Dementia and Eating Issues
Nutrition and meal support for a loved one with dementia
Dementia and eating issues are very common. Do you have a loved one with dementia that is not eating or experiencing swallowing issues? For people living with dementia and their relatives and care givers everyday living can become a challenge. Dementia can make it harder to do simple daily activities such as using the bathroom, socializing, cooking and self-feeding.
You might be asking yourself
- How can I make sure my loved one stays healthy?
- How does dementia affect nutrition?
- What can I do to support dementia and eating issues that may show up for my loved one?
Depending on the stage of the disease and the eating behavior the risk of malnutrition may be high. However, how dementia is expressed is individual and the recommendations are as well. According to Gail Elliot, gerontologist and founder of the DementiAbility Program, “if you know one person with dementia… you know one person with dementia”. This powerful statement expresses, in only a few words, the diversity of behavioral responses to dementia.
The 7 stages of dementia
Dementia is divided in seven stages. Risks of dehydration and malnutrition increase as the disease progresses.
Stage one: The person has no cognitive decline. People without dementia belong to this stage.
Stage two: The person forgets certain things, such as where their keys are. This is usually forgetfulness associated with aging.
Stage three: Forgetting becomes more regular, but it usually doesn’t have a major impact on daily activities.
Stage four: Considered early stage of dementia. The person will show difficulty in problem solving, remembering recent events and managing their own financial affairs. Some people might have difficulty remembering mealtimes, their level of appetite or their food preferences. However, for some dementia and eating issues don’t present as a problem and there may be no nutrition concerns while cooking and eating meals continues normally.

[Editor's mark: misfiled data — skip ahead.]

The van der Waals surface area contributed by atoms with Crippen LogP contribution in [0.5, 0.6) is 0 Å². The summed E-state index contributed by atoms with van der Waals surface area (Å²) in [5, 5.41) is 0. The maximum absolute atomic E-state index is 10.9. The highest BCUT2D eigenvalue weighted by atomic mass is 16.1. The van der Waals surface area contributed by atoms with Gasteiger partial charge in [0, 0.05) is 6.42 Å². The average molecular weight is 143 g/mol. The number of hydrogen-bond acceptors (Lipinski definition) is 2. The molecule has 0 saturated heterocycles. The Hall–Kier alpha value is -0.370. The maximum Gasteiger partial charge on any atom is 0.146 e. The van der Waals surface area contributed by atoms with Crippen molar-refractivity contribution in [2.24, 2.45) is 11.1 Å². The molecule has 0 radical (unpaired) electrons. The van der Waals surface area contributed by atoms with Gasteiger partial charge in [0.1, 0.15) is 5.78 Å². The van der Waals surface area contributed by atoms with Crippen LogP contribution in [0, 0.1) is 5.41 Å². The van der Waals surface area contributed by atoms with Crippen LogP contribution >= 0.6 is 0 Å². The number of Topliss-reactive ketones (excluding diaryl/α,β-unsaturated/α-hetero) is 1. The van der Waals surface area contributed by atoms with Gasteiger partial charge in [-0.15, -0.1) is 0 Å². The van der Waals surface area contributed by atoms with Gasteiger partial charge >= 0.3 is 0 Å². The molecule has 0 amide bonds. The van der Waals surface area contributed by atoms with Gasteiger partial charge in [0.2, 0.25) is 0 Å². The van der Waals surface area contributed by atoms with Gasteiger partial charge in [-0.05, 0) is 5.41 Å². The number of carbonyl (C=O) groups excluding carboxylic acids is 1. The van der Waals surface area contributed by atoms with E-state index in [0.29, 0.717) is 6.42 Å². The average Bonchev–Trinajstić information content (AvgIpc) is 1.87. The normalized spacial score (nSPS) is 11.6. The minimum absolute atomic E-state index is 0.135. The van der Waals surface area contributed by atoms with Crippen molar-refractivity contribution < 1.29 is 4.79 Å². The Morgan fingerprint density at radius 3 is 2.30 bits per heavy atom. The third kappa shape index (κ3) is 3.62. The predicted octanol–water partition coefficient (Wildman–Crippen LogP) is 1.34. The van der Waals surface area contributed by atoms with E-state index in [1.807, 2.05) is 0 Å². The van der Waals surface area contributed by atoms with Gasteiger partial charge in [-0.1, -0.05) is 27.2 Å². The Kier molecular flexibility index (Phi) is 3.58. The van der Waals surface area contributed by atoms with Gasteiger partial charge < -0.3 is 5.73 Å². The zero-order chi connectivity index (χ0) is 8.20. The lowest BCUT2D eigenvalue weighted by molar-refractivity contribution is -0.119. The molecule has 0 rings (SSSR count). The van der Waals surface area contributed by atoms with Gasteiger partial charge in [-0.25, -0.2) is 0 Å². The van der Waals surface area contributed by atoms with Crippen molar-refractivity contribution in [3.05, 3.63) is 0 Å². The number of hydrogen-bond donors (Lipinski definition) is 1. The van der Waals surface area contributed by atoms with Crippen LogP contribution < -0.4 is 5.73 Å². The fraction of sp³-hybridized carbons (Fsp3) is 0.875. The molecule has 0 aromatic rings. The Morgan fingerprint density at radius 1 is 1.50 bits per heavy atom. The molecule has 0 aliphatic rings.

Stage five: The person has major cognitive decline; they are more confused and may not remember the time/date/year or where they are. At this stage, the person may need support in toileting and getting dressed. Generally, the person is unsafe to prepare meals on his/her own and may need support or cuing in feeding. They may also show difficulty swallowing and/or have a decreased appetite.
Stage six: The person has severe cognitive decline; they generally do not remember the time/date/year, where they are, some relatives, may not remember their life and their personality may change. At this stage, the person is generally incontinent, has difficulty communicating and needs support in every aspect of the daily activities. They may show worsening difficulty swallowing and feeding. Weight loss is often a major concern.
Stage seven: Called end of life stage. The person is not able to communicate anymore or perform any daily activities and unable to feed themselves.
Nutrition and dementia
While it is impossible to generalize and predict the nutrition and eating problems associated with the disease because every individual responds differently, some challenges are more common and well known: